No, a juvenile cannot enter into such an agreement and the repossession agent could be held legally accountable for attempting/taking part in such action.
Only if they want to be charged with kidnapping. NO.
They repo agent will take it when your not looking. The agent still has a job to do and only get paid if the jod is complete.
Depending on the state you reside in the procedure in order to get a repossession stopped is difficult. One of the few ways to stop a repossession is if a "breach of the peace" were to take place such as your car being in a locked garage or a threat of force was issued.
Yes. It is perfectly legal for a repossession agent to take possession of a vehicle when they are acting on behalf of the lender. The repossession agency does not have the option of allowing the borrower to retain the vehicle even though proof is presented that payments have been rendered. Such issues are strictly between the borrower and the lender. The lender and/or court being the only parties that can rescind the repossession action.
In Tennessee, a truck or car finance company can hire a repossession company to take your vehicle if you do not make payments and are in default. They are not able to break into a locked garage to take your vehicle and they cannot forcibly remove a person from behind the wheel of the car.
I am not 100% on this but I am almost certain that they can as if an item is inside the home they can come in to take those
Yes. When the vehicle is repossessed it no longer belongs to you and there is no requirement to tell you where it will be stored.
That is a decision made by the lender, and some do have photographs taken before the car is seized, but it is not a legal requirement. The repossession agent/agency does not assume responsibility for any damage to a vehicle that happens while it is being recovered.
In Canada or the United States a Repossession Agent usually works for a car company, a boat company or anything that costs a lot of money and the person who owns is is in default of their payments. These people at great risk go out on the streets, find whatever it is that they are sent to reprocess and take it back for a percentage of what the thing is that they just reprocessed is valued at.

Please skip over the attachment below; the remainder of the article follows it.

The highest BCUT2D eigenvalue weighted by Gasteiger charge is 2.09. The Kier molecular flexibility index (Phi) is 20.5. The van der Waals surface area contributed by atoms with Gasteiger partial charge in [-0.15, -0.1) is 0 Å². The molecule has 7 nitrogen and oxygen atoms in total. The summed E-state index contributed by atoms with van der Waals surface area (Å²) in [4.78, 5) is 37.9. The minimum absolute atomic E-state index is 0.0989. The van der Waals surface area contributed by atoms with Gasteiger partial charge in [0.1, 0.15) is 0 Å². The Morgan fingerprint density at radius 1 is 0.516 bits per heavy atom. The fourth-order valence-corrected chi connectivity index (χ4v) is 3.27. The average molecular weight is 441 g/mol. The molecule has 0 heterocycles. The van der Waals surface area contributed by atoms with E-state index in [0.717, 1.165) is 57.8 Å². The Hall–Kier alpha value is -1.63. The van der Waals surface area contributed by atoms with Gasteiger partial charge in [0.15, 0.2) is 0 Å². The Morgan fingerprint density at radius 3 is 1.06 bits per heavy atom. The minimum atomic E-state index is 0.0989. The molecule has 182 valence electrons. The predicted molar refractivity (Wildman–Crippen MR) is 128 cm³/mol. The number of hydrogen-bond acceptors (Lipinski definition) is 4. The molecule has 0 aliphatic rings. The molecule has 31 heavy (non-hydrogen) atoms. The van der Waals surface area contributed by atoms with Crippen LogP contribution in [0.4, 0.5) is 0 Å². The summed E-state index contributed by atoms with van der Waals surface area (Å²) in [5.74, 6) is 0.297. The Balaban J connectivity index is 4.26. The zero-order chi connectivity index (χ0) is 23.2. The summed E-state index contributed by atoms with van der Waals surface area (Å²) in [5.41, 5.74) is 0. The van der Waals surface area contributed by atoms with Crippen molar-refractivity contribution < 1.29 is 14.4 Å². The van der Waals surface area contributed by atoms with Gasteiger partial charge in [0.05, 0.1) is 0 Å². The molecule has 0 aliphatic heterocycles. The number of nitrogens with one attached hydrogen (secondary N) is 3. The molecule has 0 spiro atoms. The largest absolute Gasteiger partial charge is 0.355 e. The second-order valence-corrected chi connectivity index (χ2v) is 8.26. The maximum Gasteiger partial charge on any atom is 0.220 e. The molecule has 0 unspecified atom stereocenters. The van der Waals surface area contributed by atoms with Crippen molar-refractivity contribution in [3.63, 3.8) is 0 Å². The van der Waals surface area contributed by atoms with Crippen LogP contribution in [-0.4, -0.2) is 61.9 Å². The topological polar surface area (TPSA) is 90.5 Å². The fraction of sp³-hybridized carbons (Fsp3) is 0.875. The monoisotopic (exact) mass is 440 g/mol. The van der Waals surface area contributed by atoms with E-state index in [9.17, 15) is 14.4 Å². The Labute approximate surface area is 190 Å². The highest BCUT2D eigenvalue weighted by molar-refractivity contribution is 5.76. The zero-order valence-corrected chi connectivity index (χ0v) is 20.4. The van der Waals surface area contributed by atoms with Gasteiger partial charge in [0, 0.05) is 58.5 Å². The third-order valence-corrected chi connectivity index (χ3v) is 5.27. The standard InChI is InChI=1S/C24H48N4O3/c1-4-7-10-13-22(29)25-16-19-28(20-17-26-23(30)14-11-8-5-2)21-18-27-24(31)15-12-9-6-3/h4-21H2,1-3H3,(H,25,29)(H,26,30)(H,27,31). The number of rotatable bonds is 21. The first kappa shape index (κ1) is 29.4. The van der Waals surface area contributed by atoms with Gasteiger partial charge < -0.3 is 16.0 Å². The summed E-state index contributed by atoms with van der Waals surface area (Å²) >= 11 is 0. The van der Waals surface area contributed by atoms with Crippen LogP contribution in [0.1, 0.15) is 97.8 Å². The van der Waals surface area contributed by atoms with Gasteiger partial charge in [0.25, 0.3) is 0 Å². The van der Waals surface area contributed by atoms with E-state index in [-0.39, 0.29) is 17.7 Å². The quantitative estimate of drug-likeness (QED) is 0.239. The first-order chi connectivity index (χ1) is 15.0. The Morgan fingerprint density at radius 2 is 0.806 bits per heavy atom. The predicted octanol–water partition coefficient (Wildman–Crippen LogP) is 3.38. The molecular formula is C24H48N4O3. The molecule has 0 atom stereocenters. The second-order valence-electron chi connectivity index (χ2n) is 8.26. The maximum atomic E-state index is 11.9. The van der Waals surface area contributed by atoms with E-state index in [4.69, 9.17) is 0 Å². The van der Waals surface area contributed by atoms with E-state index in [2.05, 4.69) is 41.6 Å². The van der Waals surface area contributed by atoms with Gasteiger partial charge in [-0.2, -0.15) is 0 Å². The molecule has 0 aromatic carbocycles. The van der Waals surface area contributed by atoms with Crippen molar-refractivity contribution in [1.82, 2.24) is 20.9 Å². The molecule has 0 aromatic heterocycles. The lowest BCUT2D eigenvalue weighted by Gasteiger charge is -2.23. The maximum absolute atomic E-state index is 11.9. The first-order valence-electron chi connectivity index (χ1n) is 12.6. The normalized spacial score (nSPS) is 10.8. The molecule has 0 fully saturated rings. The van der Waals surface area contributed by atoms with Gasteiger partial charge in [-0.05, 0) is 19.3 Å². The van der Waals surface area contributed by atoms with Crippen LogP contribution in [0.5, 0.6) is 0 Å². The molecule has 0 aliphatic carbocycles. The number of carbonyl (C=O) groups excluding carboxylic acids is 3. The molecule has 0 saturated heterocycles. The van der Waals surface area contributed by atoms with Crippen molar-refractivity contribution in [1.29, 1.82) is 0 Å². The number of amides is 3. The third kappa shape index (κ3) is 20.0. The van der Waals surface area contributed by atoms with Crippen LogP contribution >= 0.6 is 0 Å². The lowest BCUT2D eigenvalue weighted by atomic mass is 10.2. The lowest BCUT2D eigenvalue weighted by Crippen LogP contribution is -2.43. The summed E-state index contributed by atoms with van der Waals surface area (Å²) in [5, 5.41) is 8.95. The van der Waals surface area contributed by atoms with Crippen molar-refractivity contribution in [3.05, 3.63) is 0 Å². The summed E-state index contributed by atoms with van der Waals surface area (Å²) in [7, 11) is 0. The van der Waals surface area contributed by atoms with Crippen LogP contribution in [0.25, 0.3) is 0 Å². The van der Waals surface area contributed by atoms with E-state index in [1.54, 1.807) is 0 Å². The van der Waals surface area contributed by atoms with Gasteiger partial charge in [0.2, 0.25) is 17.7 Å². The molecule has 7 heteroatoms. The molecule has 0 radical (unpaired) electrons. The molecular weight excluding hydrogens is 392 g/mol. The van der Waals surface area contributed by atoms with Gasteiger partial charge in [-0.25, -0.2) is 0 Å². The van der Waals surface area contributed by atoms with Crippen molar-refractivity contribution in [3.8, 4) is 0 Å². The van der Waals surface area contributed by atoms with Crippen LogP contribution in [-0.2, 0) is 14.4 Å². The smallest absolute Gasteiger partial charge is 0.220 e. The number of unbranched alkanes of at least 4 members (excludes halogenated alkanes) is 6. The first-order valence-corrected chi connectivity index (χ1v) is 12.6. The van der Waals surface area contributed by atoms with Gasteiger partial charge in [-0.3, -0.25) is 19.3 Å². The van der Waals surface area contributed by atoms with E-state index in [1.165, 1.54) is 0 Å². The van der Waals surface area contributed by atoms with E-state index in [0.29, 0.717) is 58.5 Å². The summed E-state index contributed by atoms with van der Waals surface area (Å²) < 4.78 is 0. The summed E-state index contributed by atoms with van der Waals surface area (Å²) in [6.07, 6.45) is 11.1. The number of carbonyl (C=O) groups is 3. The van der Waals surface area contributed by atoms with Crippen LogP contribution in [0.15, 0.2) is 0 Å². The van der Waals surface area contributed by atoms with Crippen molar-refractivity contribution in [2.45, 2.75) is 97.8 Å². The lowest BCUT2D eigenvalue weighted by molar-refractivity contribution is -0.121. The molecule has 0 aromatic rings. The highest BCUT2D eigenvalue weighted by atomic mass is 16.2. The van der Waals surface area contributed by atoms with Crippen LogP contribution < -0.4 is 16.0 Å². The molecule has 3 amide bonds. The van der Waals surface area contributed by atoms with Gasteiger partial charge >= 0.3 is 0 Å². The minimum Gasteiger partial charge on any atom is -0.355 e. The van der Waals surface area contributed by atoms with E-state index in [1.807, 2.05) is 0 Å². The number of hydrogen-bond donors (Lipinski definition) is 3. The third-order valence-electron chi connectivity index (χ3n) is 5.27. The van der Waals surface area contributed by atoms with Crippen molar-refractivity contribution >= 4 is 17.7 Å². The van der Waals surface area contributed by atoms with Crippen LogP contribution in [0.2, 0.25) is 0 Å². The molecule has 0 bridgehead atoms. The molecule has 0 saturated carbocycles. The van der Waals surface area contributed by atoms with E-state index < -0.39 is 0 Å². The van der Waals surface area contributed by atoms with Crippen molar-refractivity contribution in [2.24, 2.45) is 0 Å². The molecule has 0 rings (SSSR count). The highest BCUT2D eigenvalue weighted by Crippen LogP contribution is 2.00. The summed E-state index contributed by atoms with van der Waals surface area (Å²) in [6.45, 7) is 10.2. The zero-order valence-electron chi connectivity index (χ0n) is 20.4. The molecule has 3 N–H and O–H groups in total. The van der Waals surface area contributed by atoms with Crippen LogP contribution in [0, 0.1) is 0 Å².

This might help you to visualize this better.Let's say the car payment was due on the 10th of the month. At midnight, you still have not made that payment, and at 12:01 am on the 11th, the repossession agent hooks up to your car in your driveway and drives away. No, it is not against the law, PROVIDED:The lender has contracted the agent to recover the vehicle.The lender has provided a legal order of repossession.And, the repossession agent has followed the repossession and collection laws of the US and the state.It is not likely that this would occur though. The logistics of the situation take time. This is part of the reason most lenders have a five to ten day grace period.The more likely scenario is that the payment was due on the 10th, was not paid, the five day grace has come, and the payment has not been made. During the five days since the 10th, the lender has contacted the repossession agency, has sent them an order for repossession (electronically), the account has been entered into the repossession agencies system, the account has been assigned to an agent, and at 12:01 am on the 16th, the repossession agent secured the car in your driveway and affected recovery.Your car being repossessed is not the fault of the lender or the repossession agency in most cases. In the majority of cases it is the fault of the borrower, either from personal failure or unforeseen circumstance.
They can only take whatever it is they have an order of repossession for - if the trailer is not included in their order of repossession, they cannot take it.